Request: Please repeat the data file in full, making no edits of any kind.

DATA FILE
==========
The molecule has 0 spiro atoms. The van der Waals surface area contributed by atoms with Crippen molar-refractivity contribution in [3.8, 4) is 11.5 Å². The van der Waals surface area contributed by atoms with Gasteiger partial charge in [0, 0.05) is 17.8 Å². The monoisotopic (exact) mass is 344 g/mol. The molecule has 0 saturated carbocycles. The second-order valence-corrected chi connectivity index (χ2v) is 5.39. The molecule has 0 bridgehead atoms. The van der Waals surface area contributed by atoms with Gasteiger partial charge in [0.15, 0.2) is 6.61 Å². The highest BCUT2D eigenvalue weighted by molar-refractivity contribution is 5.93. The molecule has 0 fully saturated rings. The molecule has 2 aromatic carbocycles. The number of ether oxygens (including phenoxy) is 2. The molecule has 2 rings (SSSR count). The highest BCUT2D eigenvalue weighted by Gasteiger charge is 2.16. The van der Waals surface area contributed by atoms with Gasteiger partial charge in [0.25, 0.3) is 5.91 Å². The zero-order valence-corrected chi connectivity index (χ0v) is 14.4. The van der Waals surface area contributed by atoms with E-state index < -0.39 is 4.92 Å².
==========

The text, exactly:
The molecule has 0 spiro atoms. The van der Waals surface area contributed by atoms with Crippen molar-refractivity contribution in [3.8, 4) is 11.5 Å². The van der Waals surface area contributed by atoms with Gasteiger partial charge in [0, 0.05) is 17.8 Å². The monoisotopic (exact) mass is 344 g/mol. The molecule has 0 saturated carbocycles. The second-order valence-corrected chi connectivity index (χ2v) is 5.39. The molecule has 0 bridgehead atoms. The van der Waals surface area contributed by atoms with Gasteiger partial charge in [0.15, 0.2) is 6.61 Å². The highest BCUT2D eigenvalue weighted by molar-refractivity contribution is 5.93. The molecule has 0 fully saturated rings. The molecule has 2 aromatic carbocycles. The number of ether oxygens (including phenoxy) is 2. The molecule has 2 rings (SSSR count). The highest BCUT2D eigenvalue weighted by Gasteiger charge is 2.16. The van der Waals surface area contributed by atoms with Gasteiger partial charge in [0.25, 0.3) is 5.91 Å². The zero-order valence-corrected chi connectivity index (χ0v) is 14.4. The van der Waals surface area contributed by atoms with E-state index < -0.39 is 4.92 Å².